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Year: 2007  Vol. 11   Num. 4  - Oct/Dec Print:
Original Article
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Evaluation Of the Physiotherapic Treatment on Cervical Vertigo (Preliminary Study)
Avaliação do Tratamento Fisioterápico na Vertigem Cervical (Estudo Preliminar)
Author(s):
Mário Edvin Greters1, Roseli Saraiva Moreira Bittar2, Marco Aurélio Bottino3, Priscila Melito Greters4
Key words:
Vertigo. Cervical pain. Physioterapy.
Abstract:

Introduction: Dizziness an cervical pain are complaints that are often associated in the otoneurologic patients, however the doagnostic opf cervical proprioceptive dizziness and its tratment are still controversial. Study design: Clinical prospective. Aim: Evaluate the results of the cervical spine manipulation therapy in cervical dizziness. Material and Methods: A prospective study of 10 cases of cervical dizziness, from the Otoneurologic Clinic of the Department of Otorhinolaryngology of the Hospital das Clínicas da FMUSP, treated by cervical spine manipulation, by the simptons decrease obtained in a Visual-analogic questionnaire. Results: In 7 (70%) patients there were good results in dizziness complain after the treatment, the same occured in 8 (80%) patients that complained of cervical pain. Conclusion: Based on these results the cervical spine manipulation therapy is a good option on the tereatment of the cervical dizziness.

INTRODUCTION

Body spatial orientation is the result from stimuli integration of vestibular system, sight and through central nervous system (SNC). In this way, any involvement of this complex integration system can cause body imbalance.

The association of vertigo and cervical spine pain is common on otoneurologic patient, however dizziness of proprioceptive cervical origin and its therapy are questionable.

Dizziness of proprioceptive cervical origin would make part of cervical syndromes, which are defined as syndromes that cause head pain signs and symptoms arising from cervical area(1).

The hypotheses which relate alterations of cervical spine with dizziness start are based on potentialization of sensitive afferences of cervical area, on cervical sympathetic nervous system involvement or even on vascular compression(1,2). Those alterations can be caused by inflammatory process, traumas, bad posture and cervical arthrosis. Cervical spine traumas, mainly the ones related to sudden head movement and neck sprains (whiplash injury), can cause, besides cervical injuries, functional and/or morphological alterations of the CNS, especially on the cerebral stem(3).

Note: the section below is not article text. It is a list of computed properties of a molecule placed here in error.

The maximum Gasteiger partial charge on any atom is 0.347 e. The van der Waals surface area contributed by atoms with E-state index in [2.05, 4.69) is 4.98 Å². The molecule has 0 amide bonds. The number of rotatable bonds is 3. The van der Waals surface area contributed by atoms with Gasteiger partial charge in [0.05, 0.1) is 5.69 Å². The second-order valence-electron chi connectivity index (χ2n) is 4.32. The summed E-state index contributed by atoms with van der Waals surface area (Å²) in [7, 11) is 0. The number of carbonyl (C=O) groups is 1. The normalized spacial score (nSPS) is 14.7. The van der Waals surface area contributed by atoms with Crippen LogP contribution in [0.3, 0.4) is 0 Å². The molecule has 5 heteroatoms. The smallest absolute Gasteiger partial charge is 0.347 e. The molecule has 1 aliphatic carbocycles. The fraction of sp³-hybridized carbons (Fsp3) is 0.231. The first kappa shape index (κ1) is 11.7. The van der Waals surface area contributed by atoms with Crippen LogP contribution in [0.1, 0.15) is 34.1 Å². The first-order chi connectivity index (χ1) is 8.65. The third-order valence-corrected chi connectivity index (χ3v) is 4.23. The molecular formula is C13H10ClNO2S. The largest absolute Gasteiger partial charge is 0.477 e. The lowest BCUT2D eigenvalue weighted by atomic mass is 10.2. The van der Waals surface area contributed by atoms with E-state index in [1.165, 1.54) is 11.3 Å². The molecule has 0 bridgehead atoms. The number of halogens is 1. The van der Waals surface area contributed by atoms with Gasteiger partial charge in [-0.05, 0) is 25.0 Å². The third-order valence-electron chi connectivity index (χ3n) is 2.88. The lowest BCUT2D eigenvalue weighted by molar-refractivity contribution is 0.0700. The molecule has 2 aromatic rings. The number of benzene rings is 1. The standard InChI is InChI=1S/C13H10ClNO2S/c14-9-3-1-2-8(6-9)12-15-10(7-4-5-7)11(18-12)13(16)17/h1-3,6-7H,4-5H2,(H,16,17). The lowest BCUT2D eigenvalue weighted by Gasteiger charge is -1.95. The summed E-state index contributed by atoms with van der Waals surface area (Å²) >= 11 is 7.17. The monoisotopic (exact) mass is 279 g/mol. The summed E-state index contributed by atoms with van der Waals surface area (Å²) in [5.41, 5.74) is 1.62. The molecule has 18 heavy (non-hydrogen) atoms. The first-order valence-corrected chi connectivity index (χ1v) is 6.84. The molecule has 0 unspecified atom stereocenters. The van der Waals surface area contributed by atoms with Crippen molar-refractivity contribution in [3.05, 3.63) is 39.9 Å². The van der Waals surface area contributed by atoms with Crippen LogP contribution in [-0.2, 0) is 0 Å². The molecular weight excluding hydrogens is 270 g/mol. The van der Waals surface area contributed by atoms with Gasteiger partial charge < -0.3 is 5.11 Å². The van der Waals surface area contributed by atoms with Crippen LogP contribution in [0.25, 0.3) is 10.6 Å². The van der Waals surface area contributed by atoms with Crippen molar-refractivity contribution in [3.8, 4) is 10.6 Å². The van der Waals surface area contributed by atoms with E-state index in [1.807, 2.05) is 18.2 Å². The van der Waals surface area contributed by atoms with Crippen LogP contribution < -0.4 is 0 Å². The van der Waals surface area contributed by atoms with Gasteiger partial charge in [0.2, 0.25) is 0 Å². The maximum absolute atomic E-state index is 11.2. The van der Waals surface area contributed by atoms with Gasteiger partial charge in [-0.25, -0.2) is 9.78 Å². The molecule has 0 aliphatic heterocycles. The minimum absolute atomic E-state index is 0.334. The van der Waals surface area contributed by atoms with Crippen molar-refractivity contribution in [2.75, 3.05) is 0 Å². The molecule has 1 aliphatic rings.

Injuries on profound sub occipital muscles and on articulations related to neck movement can produce more sensitiveness of the local receivers, involving body balance, causing ataxia and nystagmus(4). According to Jongkees, alterations of the cervical cervical proprioception can cause nystagmus followed by vertigo, ear pain, cervical pain which gets worsen by the movements, muscle tension. These symptoms might or might not be followed by acute tinnitus and fluctuation in hearing threshold5. Brandt viewpoint is that dizziness features starting from cervical segment would be ataxia, instability and imbalance when walking(6). He also discusses the use of nystagmus caused by cervical torsion as a standard of diagnosis, as it can affect individuals in normal condition and also because the cervico-ocular reflex is notable in individuals with absent vestibular function(7).

Proprioceptive cervical sensitiveness is from articulated capsules of the first cervical vertebra and from sub occipital muscles. Its information passes through the spinal vestibular pathways, which lead themselves to the inferior vestibular nucleus and to the cerebellar vermis, together with eye afferences. Excessive muscle tension involves a good performance of the cervical proprioceptors, by resulting conflicting information on balance condition(8). Manipulation therapy, aiming to soothe cervical muscle tension, could also ease proprioceptive cervical sensitiveness and then, remedy local afferences that reach CNS.

The literature describes a good response of cervical-origin body balance to manipulation therapy(4,7,8). An aspect that should be taken into care when manipulating cervical area is vascular accident probability. It is a rare situation, which accounts for 1 in 400,000 or 1,300,000 cases, by considering all techniques. 18% of the cases lead to death(9-12).

Computerized dynamic posturography (CDP) is a test performed on the follow-up of different balance-related pathologies. Alund and cols. made use of such evaluation method when following up cervical vertigo situations(13).


OBJECTIVE

The target of this study is to evaluate possible interferences of manipulation therapy on vertigo of cervical origin.


METHOD

Paper approved by Research Ethics Committee under # 932/05 on June 29th, 2006.

Retrospective study of 3 male and 7 female patients (average age: 56.3 years and standard deviation: 8.13). They were from Ambulatório de Otoneurologia do Departamento de Otorrinolaringologia da FMUSP (Otoneurology Ambulatory of ENT Department).